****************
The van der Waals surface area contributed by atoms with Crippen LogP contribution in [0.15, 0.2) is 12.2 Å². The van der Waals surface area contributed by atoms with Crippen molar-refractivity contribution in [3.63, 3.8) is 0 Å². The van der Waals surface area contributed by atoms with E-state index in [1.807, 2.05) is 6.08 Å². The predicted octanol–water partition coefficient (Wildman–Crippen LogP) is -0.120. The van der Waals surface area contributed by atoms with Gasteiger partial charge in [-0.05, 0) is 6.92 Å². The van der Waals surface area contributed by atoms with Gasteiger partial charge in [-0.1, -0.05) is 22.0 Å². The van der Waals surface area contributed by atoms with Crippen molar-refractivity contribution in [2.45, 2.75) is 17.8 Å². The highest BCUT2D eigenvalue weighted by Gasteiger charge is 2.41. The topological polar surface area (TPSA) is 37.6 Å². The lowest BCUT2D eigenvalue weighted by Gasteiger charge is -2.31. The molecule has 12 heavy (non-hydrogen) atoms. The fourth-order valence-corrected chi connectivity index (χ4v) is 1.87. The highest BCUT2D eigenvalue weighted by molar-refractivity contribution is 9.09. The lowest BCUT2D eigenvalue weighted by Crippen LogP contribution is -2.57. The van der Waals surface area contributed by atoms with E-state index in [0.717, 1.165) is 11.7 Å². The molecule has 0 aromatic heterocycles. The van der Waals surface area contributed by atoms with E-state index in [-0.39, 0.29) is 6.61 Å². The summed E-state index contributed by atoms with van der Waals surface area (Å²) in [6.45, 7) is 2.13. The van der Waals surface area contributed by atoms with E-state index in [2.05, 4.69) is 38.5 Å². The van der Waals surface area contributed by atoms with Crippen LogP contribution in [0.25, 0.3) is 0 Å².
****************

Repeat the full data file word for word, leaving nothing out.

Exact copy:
The van der Waals surface area contributed by atoms with Crippen LogP contribution in [0.15, 0.2) is 12.2 Å². The van der Waals surface area contributed by atoms with Crippen molar-refractivity contribution in [3.63, 3.8) is 0 Å². The van der Waals surface area contributed by atoms with E-state index in [1.807, 2.05) is 6.08 Å². The predicted octanol–water partition coefficient (Wildman–Crippen LogP) is -0.120. The van der Waals surface area contributed by atoms with Gasteiger partial charge in [-0.05, 0) is 6.92 Å². The van der Waals surface area contributed by atoms with Gasteiger partial charge in [-0.1, -0.05) is 22.0 Å². The van der Waals surface area contributed by atoms with Crippen molar-refractivity contribution in [2.45, 2.75) is 17.8 Å². The highest BCUT2D eigenvalue weighted by Gasteiger charge is 2.41. The topological polar surface area (TPSA) is 37.6 Å². The lowest BCUT2D eigenvalue weighted by Gasteiger charge is -2.31. The molecule has 12 heavy (non-hydrogen) atoms. The fourth-order valence-corrected chi connectivity index (χ4v) is 1.87. The highest BCUT2D eigenvalue weighted by molar-refractivity contribution is 9.09. The lowest BCUT2D eigenvalue weighted by Crippen LogP contribution is -2.57. The van der Waals surface area contributed by atoms with E-state index in [0.717, 1.165) is 11.7 Å². The molecule has 0 aromatic heterocycles. The van der Waals surface area contributed by atoms with E-state index in [-0.39, 0.29) is 6.61 Å². The summed E-state index contributed by atoms with van der Waals surface area (Å²) in [6.45, 7) is 2.13. The van der Waals surface area contributed by atoms with E-state index in [2.05, 4.69) is 38.5 Å². The van der Waals surface area contributed by atoms with Crippen LogP contribution in [0.25, 0.3) is 0 Å².